March 2009

------- Comment #123 From Andrew Morton 2008-05-22 21:26:02 PDT -------

Life's too short to read through all this, but...

yes, ext3 does suck-by-design. Always has.

I would commend the use of the sync_file_range() syscall on Linux. It
can be used to sync a subsection of a file and will not trigger the
write-the-whole-world behavior. It will just sync the stuff you want

Yes. ext3 はデザインからして最低です。





On Tue, 17 Mar 2009, Nick Piggin wrote:
> > Yes, my patch isn't realy solusion.
> > Andrea already pointed out that it's not O_DIRECT issue, it's gup vs fork
> > issue. *and* my patch is crazy slow :)
> Well, it's an interesting question. I'd say it probably is more than
> just O_DIRECT. vmsplice too, for example (which I think is much harder
> to fix this way because the pages are retired by the other end of
> the pipe, so I don't think you can hold a lock across it).

Well, only the "fork()" has the race problem.

So having a fork-specific lock (but not naming it by directio) actually
does make sense. The fork is much less performance-critical than most
random mmap_sem users - and doesn't have the same scalability issues
either (ie people probably _do_ want to do mmap/munmap/brk concurrently
with gup lookup, but there's much less worry about concurrent fork()

It doesn't necessarily make the general problem go away, but it makes the
_particular_ race between get_user_pages() and fork() go away. Then you
can do per-page flags or whatever and not have to worry about concurrent


Andreaを見かねて助け船を出したつもりが、Linusから「むしろ kosaki パッチをマージすべきじゃね?」とか言われてアゴがはずれそう。


> splice() already has a callback for releasing the pages, so it's doable.

doable, maybe.

Linus: こうやったら出来るんじゃね?
Nick: ・・・たぶんね


・ last resort
・I've got to go with the last resort. : こうなったら最後の手段しかない

よく使うよね > 最後の手段

最初に見た時は、「前回行ったリゾート?話そらすなボケ!今はカーネルの話をしとるんじゃ!!」とか思ったものだが :-p

Andrew MortonがNILFSを2.6.30でLinusに送ると発言。

On Wed, 11 Mar 2009 01:55:42 +0900 (JST)
Ryusuke Konishi wrote:

> I've been working for the past serveral months to take review comments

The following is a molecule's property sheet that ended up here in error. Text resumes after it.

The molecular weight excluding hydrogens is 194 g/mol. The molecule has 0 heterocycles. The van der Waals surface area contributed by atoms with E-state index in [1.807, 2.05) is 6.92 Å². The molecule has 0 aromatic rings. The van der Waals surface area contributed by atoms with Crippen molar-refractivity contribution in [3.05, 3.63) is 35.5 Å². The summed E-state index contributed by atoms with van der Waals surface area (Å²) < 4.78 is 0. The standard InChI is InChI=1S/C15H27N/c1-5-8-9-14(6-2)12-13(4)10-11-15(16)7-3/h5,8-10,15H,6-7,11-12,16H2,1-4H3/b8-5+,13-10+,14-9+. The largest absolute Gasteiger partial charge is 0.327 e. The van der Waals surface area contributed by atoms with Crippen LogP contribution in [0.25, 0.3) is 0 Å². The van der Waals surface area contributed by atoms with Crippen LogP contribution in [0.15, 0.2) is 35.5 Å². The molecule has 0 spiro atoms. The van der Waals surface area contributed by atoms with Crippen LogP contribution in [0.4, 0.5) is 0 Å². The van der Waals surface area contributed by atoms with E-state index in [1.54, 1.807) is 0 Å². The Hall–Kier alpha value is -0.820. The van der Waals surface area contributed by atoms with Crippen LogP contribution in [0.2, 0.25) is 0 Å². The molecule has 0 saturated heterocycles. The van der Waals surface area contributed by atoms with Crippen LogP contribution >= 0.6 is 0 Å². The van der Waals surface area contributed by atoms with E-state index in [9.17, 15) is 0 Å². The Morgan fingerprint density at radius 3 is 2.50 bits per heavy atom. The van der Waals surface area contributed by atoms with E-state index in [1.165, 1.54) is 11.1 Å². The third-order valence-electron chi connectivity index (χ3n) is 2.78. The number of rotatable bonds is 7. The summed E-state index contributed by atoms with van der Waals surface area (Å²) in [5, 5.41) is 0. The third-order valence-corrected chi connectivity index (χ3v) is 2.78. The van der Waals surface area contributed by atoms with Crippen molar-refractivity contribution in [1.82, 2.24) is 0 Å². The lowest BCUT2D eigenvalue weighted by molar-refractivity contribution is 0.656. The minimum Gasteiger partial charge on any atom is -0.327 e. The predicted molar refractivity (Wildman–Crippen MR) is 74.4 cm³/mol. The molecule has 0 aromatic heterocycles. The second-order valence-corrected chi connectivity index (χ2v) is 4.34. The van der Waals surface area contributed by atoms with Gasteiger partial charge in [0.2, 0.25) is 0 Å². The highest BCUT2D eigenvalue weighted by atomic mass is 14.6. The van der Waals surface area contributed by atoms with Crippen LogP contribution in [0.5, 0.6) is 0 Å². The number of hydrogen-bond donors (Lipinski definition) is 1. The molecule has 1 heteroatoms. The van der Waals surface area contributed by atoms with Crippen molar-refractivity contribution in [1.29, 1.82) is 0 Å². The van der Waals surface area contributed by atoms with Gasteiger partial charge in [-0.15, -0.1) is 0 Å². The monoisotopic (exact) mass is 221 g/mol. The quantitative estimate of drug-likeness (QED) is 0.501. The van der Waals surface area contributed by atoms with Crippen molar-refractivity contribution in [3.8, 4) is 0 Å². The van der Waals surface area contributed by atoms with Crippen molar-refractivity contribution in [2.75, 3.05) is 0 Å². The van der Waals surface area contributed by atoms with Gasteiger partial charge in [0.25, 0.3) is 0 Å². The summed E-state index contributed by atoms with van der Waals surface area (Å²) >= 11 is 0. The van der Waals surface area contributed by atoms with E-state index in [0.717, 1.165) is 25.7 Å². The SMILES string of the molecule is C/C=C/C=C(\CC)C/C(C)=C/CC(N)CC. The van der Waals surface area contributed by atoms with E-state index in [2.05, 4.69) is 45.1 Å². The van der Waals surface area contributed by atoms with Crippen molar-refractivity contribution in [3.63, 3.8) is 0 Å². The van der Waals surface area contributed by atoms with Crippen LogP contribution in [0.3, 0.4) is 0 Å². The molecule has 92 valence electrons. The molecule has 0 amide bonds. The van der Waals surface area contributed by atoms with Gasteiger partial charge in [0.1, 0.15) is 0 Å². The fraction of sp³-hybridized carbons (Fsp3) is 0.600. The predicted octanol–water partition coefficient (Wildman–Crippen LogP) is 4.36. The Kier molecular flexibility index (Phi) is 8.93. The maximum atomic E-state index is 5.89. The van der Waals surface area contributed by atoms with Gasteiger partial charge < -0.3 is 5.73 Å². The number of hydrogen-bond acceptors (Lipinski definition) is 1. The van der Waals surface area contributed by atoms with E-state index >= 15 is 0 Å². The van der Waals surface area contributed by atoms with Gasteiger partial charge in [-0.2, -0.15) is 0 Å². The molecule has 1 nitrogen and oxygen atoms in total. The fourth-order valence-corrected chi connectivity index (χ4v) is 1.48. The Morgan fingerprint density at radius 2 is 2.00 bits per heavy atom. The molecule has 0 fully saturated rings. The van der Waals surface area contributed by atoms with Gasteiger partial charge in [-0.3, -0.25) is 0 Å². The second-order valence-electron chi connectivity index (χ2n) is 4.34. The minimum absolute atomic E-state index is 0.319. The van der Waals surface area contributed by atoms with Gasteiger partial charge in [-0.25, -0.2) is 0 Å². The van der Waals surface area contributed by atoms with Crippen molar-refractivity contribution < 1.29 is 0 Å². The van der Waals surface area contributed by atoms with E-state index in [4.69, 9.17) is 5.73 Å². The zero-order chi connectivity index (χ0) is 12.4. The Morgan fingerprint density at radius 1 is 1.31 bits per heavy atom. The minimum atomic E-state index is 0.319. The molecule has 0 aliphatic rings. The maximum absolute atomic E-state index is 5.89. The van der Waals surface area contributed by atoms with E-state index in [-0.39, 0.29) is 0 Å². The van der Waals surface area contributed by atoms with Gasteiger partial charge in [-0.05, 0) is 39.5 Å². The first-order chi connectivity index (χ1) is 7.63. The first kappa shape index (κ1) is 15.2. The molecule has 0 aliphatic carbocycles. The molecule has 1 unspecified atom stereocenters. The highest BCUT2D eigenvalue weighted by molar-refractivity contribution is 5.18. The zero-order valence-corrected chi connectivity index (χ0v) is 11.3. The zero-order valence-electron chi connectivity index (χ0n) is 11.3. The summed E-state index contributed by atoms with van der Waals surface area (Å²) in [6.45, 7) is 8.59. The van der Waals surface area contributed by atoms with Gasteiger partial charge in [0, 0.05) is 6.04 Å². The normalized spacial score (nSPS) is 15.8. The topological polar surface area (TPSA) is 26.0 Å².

> and to continually solve users' problems come up in mainling list

Yes, the maintenance has been impressive.

> (thanks for all giving comments and feedbacks!). Also, I've tried to
> stabilize API and disk format to restrict additional changes and
> ensure backward compatibility.

Well. From the point of view of mainline linux, there is no
back-compatibility issue, because the fs hasn't been merged yet.

You perhaps have back-compatibility concerns for existing users of the
out-of-tree patch, but I'd encourage you to not worry about that too
much - there will be fairly few users and they are probably pretty
technical and will be able to cope with a migration. It's a _bit_ hard
on them but on the other hand, omitting back-compatibility code leads
to a better implementation for the long term.

What you should be more concerned about is forward-compatibility. What
arrangements do you presently have in place to be able to later alter the
on-disk format without causing too much disruption? Having a strong
design here will make changes easier to do and will lead to a better

Also.. Don't get _too_ concerned about freezing the on-disk format at
this time. You could put in a mount-time printk("the nilfs on-disk
format may change at any time - do not place critical data on a nilfs
filesystem") and we leave that in place for a few months while things

And yes, I was planning on sending nilfs in to Linus for 2.6.30 unless
someone has decent-sounding reasons to hold it back.
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